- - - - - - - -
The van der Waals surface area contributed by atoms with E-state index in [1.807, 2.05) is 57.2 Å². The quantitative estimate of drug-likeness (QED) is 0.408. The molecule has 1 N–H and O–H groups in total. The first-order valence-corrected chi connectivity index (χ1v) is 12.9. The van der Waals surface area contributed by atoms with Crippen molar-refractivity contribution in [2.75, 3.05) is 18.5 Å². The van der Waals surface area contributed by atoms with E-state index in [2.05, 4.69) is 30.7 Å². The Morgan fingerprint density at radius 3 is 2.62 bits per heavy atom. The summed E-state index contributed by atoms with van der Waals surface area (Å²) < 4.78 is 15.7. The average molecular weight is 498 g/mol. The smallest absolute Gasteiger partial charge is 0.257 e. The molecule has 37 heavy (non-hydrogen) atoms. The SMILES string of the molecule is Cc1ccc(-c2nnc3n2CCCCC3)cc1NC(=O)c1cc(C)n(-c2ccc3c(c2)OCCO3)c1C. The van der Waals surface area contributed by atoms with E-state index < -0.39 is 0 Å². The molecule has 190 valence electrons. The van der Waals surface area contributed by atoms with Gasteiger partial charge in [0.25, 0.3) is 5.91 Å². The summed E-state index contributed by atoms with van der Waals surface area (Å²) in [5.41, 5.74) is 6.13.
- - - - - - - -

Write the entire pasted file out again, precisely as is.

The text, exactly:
The van der Waals surface area contributed by atoms with E-state index in [1.807, 2.05) is 57.2 Å². The quantitative estimate of drug-likeness (QED) is 0.408. The molecule has 1 N–H and O–H groups in total. The first-order valence-corrected chi connectivity index (χ1v) is 12.9. The van der Waals surface area contributed by atoms with Crippen molar-refractivity contribution in [2.75, 3.05) is 18.5 Å². The van der Waals surface area contributed by atoms with E-state index in [2.05, 4.69) is 30.7 Å². The Morgan fingerprint density at radius 3 is 2.62 bits per heavy atom. The summed E-state index contributed by atoms with van der Waals surface area (Å²) < 4.78 is 15.7. The average molecular weight is 498 g/mol. The smallest absolute Gasteiger partial charge is 0.257 e. The molecule has 37 heavy (non-hydrogen) atoms. The SMILES string of the molecule is Cc1ccc(-c2nnc3n2CCCCC3)cc1NC(=O)c1cc(C)n(-c2ccc3c(c2)OCCO3)c1C. The van der Waals surface area contributed by atoms with E-state index < -0.39 is 0 Å². The molecule has 190 valence electrons. The van der Waals surface area contributed by atoms with Gasteiger partial charge in [0.25, 0.3) is 5.91 Å². The summed E-state index contributed by atoms with van der Waals surface area (Å²) in [5.41, 5.74) is 6.13.